Ancient Mediterranean Collection Given New Gallery Space, Visibility at Newark Museum

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Newark Museum’s Ancient Mediterranean collection is getting new gallery space.

Coffin Lid of Henet-Mer

Telling the story of art in everyday life in the ancient world, the Art of the Ancient Mediterranean will offer a preamble to the newly reinstalled Arts of Global Africa ...

After 28 years, Newark Museum’s Ancient Mediterranean collection is getting a new home. The Newark Museum’s classical collection of art from Egypt, Greece and Roman is comprised of nearly 4,500 objects dating from 3000 BC to 600 AD. It was relocated from its original gallery space as part of the Museum’s renovation project that includes the reopening of the main entrance on Washington Street and the relocation and reinstallation of the Arts of Global Africa galleries to flagship space on the first floor. Art of the Ancient Mediterranean: Egypt, Greece and Rome will open on Nov. 4.

“We made the decision to move the collection to the South gallery, which will not only afford it greater visibility, but will make it the starting point for the Museum’s permanent collection galleries,” said Steven Kern, the Museum’s Director and CEO. “Telling the story of art in everyday life in the ancient world, the Art of the Ancient Mediterranean will offer a preamble to the newly reinstalled Arts of Global Africa across the Engelhard Court. From there, visitors will explore the rest of the permanent collections in the Museum’s North Wing.” The guest curator for the reinstallation is Clare Fitzgerald, PhD., senior manager of education programs at the Michael C. Carlos Museum at Emory University in Atlanta.

The classical collection has been part of the Museum since its early history. First represented by plaster casts, the collection grew in 1924 when Mrs. Samuel Clark gave the Museum a large group of objects representing daily life in the ancient world. By 1928, a significant group of ancient ceramics and limestone sculptures from Cyprus were purchased with funds from founding trustee Louis Bamberger.

In 1950, the Museum received the collection of Eugene Schaefer, a New Jersey chemist, whose love of ancient glass drove him to amass nearly 2,000 objects. More than half of the Museum’s ancient Mediterranean collection is glass, making it one of the most comprehensive in the United States. Dating from 1500 BC to 1400 AD, the Schaefer glass collection offers a visual history of the evolution of glass technology in Egypt, Greece, Rome and the Islamic world. The collection further grew through gifts and purchases focused on ancient glass and the art of Christian Egypt.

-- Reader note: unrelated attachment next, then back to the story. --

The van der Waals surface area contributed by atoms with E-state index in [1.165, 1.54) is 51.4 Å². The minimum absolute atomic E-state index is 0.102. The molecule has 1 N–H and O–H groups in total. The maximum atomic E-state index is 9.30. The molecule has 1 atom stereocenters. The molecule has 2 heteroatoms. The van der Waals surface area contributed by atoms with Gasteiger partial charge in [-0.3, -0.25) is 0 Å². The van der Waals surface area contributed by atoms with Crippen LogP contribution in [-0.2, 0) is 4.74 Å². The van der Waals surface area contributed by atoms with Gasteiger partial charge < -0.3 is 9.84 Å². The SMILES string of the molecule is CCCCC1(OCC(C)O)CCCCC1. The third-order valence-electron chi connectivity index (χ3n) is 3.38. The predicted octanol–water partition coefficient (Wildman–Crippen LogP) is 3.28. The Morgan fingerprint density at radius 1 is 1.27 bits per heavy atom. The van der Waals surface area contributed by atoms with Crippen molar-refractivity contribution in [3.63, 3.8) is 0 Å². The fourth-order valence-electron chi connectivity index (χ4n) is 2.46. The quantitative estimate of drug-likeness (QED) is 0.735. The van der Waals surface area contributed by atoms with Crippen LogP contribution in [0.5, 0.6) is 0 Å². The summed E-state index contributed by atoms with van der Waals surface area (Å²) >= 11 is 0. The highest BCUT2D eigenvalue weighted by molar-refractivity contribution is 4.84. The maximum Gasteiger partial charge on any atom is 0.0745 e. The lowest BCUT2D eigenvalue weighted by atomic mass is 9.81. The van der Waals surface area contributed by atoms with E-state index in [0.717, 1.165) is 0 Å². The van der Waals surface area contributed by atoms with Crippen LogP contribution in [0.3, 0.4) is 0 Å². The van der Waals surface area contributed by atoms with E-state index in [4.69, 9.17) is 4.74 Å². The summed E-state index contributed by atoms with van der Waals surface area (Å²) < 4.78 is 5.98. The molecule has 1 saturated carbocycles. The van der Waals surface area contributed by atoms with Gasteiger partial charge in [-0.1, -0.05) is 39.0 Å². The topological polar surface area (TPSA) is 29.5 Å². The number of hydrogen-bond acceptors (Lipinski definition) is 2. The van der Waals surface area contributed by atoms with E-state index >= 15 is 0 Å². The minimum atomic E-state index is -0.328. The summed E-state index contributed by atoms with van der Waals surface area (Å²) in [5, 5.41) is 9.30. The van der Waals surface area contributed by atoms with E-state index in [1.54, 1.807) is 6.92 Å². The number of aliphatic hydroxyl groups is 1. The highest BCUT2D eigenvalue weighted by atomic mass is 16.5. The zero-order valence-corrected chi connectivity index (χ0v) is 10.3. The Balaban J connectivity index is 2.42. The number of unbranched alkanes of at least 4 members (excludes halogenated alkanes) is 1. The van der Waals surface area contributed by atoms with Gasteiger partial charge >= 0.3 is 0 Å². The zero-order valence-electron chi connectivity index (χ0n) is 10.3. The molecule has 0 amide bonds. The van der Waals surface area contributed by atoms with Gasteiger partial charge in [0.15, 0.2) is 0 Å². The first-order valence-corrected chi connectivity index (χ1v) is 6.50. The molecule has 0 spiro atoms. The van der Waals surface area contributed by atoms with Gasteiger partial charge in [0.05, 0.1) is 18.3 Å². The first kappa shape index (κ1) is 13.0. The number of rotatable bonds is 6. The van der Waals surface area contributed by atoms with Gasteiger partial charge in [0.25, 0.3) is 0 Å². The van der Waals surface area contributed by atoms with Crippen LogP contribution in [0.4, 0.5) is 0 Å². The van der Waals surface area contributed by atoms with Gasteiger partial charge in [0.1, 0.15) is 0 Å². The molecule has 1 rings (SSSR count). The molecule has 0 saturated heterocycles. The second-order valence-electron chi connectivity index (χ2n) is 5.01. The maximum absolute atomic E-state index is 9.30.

In the newly designed gallery, everyday objects will tell the stories of three distinct cultures—Egyptian, Greek, and Roman—defined by maritime connections to Africa, Europe, the Near East and Asia. While each culture had its own distinctive values and artistic traditions, all developed in conversation with one another in an early version of a global economy over hundreds of years. The groups of objects illuminate the role of glass-making, sculpture, funerary art, metalwork, and ceramics in homes and temples across the greater Mediterranean region. One of the core themes of the collection is the importance and meaning of materials, from luxury goods made for members of the aristocracy, to more commonplace objects that were part of daily life across empires.

“I took the Museum’s renovation projects as an opportunity to bring new relevance to one of my favorite collections,” said Chief Curator Ulysses Grant Dietz. “Originally, tucked away in its little suite of galleries in the northeast corner of the Bamberger building, the antiquities collection had become overlooked by much of the Museum’s audience. Now it will be front and center for every visitor.”

For additional information, follow the Museum on Facebook at facebook.com/newark.museum
or Twitter at twitter.com/newarkmuseum; or by visiting http://www.newarkmuseum.org.

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Lisa Batitto
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